The mechanism by which EF-G promotes sliding on gene 60 may provide a general explanation as to how ribosomes move through noncoding parts of mRNAs, such as 3′ untranslated regions of eukaryotic mRNAs (10, 11). These comparisons between the prokaryotic and eukaryotic ribosomes are pertinent because ribosome sliding requires the most conserved elements of the translational machinery, such as the decoding center of the ribosome and EF-G. Our previous results suggested that pausing ribosomes may form short SL structures within the A site (6). It would be interesting to see whether these structures form also when ribosomes stall during canonical translation and whether, in some cases, these potential structures are translocated, rather than unwound before translation can resume. Last, the hyper-rotated state of the ribosome appears in both gene 60– and (unrelated) SecM-stalled ribosomes. A similar hyper-rotated state has been observed for ribosomes pausing at the regulatory SL element of dnaX mRNA (28). Thus, the hyper-rotated conformation is likely to be a characteristic feature of stalled complexes before resuming translation. In summary, our results provide the mechanism for unconventional EF-G–promoted movements of the ribosome through the noncoding regions on the mRNA and suggest several new modes of ribosome dynamics that are potentially applicable in prokaryotic and eukaryotic translation.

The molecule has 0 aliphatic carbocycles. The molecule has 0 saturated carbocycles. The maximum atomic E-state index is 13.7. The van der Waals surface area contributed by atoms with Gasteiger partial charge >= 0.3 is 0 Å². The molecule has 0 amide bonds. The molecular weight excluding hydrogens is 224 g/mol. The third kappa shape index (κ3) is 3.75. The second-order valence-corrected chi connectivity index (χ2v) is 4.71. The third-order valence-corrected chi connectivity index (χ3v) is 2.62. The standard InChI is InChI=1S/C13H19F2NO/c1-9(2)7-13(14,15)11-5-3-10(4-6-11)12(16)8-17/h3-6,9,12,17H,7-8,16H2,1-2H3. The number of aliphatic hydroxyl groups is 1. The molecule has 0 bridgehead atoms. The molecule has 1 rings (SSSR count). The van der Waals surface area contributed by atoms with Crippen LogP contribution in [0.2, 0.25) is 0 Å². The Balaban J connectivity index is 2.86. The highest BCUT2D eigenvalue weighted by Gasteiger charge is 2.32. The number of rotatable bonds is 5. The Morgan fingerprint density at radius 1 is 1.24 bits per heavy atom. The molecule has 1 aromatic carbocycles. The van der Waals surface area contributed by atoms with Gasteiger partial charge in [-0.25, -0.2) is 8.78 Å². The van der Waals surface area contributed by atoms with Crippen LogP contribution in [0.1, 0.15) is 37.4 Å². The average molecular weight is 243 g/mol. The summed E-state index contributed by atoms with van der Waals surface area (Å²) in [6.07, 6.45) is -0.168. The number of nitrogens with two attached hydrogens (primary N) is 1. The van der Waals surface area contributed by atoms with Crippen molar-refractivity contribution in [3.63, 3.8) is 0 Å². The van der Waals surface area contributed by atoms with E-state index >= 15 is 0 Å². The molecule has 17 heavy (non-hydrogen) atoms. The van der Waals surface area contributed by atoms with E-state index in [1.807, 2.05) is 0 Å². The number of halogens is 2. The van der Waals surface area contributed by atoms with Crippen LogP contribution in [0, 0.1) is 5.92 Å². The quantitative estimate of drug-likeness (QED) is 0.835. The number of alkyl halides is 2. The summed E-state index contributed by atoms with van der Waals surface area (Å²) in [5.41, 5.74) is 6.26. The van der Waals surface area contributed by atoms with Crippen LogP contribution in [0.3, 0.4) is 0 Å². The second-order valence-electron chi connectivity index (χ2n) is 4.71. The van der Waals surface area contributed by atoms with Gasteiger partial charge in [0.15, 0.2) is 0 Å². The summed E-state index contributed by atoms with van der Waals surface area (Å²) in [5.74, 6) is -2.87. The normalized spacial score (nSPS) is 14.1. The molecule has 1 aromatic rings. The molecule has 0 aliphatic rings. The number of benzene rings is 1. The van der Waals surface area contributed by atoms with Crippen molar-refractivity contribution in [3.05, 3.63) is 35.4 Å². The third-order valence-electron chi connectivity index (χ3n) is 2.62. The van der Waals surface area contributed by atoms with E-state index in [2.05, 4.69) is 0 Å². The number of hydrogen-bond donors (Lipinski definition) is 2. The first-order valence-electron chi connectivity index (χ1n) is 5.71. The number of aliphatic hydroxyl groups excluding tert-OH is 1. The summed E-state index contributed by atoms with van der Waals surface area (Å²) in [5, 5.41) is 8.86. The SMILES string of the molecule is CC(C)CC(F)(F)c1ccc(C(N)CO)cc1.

Buffer and reagents